I got given this book by Jacques Maximin back in 1986 when I dined at his two-Michelin-starred restaurant, Chantecler, at the Hôtel Négresco in Nice. What I like about it is that the recipes provide a real classic Mediterranean flavour with a twist.
It's a very simple and interesting book. There's nothing terribly complicated in the dishes, but Maximin does use a huge variety of produce - and although he relies on local ingredients, the book suggests alternatives where these are genuinely difficult to find for anyone not based in south-western France.
Actually, Maximin was born in north-eastern France, but got immersed in Proven‡al cooking when he moved down to Nice in 1978. He was one of the first chefs, if not the first, working in the late 1980s who looked back to a simplicity and depth of flavour and brought us all back down to earth when we were getting a little carried away with overcomplicating dishes. Sometimes, with uncomplicated recipes, as a chef, you think, "Oh God, I can't cook something as simple as that. I can't put that in front of my customers when they're paying £30 or £40." But, in fact, if you get the basics in place with the food and cooking, those dishes can be lovely to eat.
Even today, I still don't think that we keep our restaurant dishes simple enough sometimes. Chefs are often interested in impressing each other rather than the public. We need to stop and look at what we're doing as chefs sometimes. We need to understand that if we buy an honest piece of meat or fish then there is very little we need to do with it to produce a fantastic dish.
A lot of younger chefs might sneer when they see the recipes in Maximin's book, but it will help them to get back to understanding the fundamentals of what food is all about. The recipes have five main ingredients at the most, and that's how it should be.
The book is actually divided into eight chapters: Appetisers and Soups; First Course and Salads; Fish and Shellfish; Meat, Poultry and Game; Pasta and Vegetables; Desserts; Iced Desserts and Accompaniments; Conversion and Temperature Tables. No shortcuts are taken in the instructions given for preparing each dish.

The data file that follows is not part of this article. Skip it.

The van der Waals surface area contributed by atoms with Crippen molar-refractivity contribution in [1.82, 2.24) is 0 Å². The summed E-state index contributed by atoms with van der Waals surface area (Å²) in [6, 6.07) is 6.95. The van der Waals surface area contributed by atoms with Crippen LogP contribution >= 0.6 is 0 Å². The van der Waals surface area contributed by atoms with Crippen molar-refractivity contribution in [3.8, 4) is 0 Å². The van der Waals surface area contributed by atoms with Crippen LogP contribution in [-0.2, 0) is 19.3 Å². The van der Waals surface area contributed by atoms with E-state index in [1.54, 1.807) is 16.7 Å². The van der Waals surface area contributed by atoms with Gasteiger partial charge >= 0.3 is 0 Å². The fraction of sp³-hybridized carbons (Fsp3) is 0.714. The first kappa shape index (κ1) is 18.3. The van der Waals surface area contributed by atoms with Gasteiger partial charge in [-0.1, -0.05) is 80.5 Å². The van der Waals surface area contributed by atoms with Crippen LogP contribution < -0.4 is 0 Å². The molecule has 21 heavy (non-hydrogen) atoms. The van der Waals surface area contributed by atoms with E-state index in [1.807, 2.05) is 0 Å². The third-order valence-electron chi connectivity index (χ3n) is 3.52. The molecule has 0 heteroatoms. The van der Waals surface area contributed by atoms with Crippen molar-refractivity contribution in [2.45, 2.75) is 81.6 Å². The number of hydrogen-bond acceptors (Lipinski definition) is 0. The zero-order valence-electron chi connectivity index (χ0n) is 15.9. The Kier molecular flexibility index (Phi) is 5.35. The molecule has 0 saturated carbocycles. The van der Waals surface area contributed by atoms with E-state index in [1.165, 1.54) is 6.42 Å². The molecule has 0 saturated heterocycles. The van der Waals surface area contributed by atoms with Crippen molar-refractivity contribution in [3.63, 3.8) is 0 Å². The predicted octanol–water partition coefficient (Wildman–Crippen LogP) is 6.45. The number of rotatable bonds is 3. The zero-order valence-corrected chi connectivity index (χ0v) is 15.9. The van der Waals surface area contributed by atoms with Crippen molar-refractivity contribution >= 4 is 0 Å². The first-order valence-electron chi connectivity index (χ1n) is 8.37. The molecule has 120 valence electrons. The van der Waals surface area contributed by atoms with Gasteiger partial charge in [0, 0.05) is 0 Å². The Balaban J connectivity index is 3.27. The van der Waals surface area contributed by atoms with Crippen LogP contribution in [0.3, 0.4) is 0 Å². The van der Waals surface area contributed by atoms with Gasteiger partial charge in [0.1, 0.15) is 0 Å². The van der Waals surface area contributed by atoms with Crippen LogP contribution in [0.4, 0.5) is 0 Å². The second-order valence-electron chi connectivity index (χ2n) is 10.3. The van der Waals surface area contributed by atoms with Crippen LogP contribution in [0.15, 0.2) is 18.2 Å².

I particularly like his chapter on pasta and vegetables. Of course, Maximin's restaurant was in Provence, so there is a lot of Italian influence in the cuisine and lots of vegetables. He's married the vegetables and meat in his recipes nicely, without going over the top with protein.
I have looked at the book often over the years, particularly when I felt I was going over the top in my cooking - it's great for getting your feet back on the ground again. You know, it's easy in a small office to come up with amazing things on paper that are going to look good on the plate, but that's not what the people paying the money to come and eat in your restaurant always want.
My most successful dishes over the years have always been my simplest ones - ones that deliver what they promise and don't confuse the diner. For instance, linguine with peas, garlic, shallots, mint and white wine. It's simple from every angle. Simple to prepare, simple to cook, and it costs almost nothing to put on the plate. Yet everybody loves it. You can eat it over and over again and it doesn't date. Maximin is great for inspiring these sorts of dishes.
I would not hesitate to recommend The Cuisine of Jacques Maximin to young cooks to look at. I have done so, in fact, over the years. And I've often recommend it to keen amateur cooks, too. There's so much passion in its pages, and the food is uncomplicated and easily achievable but sophisticated at the same time.
Anton Edelmann, principal chef at Sodexho's Directors Table
The Cuisine of Jacques Maximin
Edited by Caroline Conran
Severn House Publishers